The Tokyo subway system employs oshiyas or pushers, workers who literally push commuters into Tokyo’s overcrowded subways and trains.
To save time for workers constructing the new World Trade Center, a Subway restaurant pod was put on hydraulic legs next to tower cranes so that it could be moved up the building as it was built.
The city of Cincinnati has a subway system that was built and never used.
Back when NYC subways ran on tokens people would jam the slots with paper so they could suck the tokens out with their mouths. This was referred to as “Token Sucking” and some token booth attendants even tried to deter this crime by sprinkling chili powder in the slots.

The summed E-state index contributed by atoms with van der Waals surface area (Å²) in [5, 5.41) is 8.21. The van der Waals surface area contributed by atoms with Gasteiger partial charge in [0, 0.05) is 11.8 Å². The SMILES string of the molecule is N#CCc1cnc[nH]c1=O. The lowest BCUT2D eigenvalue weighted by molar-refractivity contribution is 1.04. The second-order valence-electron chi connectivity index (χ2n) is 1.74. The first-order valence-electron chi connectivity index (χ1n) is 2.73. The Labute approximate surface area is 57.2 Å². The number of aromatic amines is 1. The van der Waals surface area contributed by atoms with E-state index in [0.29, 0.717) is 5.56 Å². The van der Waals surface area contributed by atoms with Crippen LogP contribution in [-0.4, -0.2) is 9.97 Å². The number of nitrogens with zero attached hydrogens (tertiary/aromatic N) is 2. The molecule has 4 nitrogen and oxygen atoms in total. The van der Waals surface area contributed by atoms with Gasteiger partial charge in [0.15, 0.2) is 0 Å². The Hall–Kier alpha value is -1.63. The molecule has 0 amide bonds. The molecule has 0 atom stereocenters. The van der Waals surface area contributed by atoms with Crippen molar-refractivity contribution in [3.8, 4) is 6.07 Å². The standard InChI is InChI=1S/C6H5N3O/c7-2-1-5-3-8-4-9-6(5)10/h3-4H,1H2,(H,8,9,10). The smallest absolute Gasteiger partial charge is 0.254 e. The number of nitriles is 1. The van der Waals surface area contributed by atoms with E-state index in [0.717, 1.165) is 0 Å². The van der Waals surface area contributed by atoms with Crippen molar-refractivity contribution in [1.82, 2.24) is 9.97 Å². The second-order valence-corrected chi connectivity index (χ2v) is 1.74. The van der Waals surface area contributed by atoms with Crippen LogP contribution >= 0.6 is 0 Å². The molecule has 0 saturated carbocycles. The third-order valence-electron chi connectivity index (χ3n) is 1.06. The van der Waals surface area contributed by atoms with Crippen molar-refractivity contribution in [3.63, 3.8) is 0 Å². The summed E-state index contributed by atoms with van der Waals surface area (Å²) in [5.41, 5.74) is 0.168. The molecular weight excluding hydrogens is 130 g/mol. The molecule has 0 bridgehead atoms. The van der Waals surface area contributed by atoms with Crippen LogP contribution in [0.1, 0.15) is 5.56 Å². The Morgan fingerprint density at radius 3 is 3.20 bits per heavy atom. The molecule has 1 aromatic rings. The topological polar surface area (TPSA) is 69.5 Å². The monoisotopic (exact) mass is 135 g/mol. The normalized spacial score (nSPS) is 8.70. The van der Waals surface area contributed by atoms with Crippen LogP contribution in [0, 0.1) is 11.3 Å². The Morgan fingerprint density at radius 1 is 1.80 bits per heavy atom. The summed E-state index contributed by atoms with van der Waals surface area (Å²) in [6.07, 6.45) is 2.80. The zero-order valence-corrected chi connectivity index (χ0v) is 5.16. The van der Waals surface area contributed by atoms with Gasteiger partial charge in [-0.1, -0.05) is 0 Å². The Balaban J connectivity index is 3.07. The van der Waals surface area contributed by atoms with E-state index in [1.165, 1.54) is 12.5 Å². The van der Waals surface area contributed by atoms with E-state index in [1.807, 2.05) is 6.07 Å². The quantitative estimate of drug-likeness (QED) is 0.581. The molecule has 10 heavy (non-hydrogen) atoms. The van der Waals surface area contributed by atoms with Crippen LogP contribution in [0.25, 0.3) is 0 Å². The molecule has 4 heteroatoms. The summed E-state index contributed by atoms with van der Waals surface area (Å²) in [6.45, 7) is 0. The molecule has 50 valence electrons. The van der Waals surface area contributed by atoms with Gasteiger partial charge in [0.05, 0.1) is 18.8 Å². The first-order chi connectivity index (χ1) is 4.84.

In New York City, for the last half century, the price of a slice of pizza and that of a subway ride have been nearly exactly the same. And a rise in one predicts the other.
Grand Central Terminal in NYC has a ‘Whispering Gallery’, where people can stand at opposite diagonal corners and whisper to each other across the room.
The founder of Subway started it to try to pay for his tuition fees through Med School.
The price of pizza has matched, with uncanny precision, the cost of a NYC subway ride for 50 years. Economists have named it “The Pizza Principle”.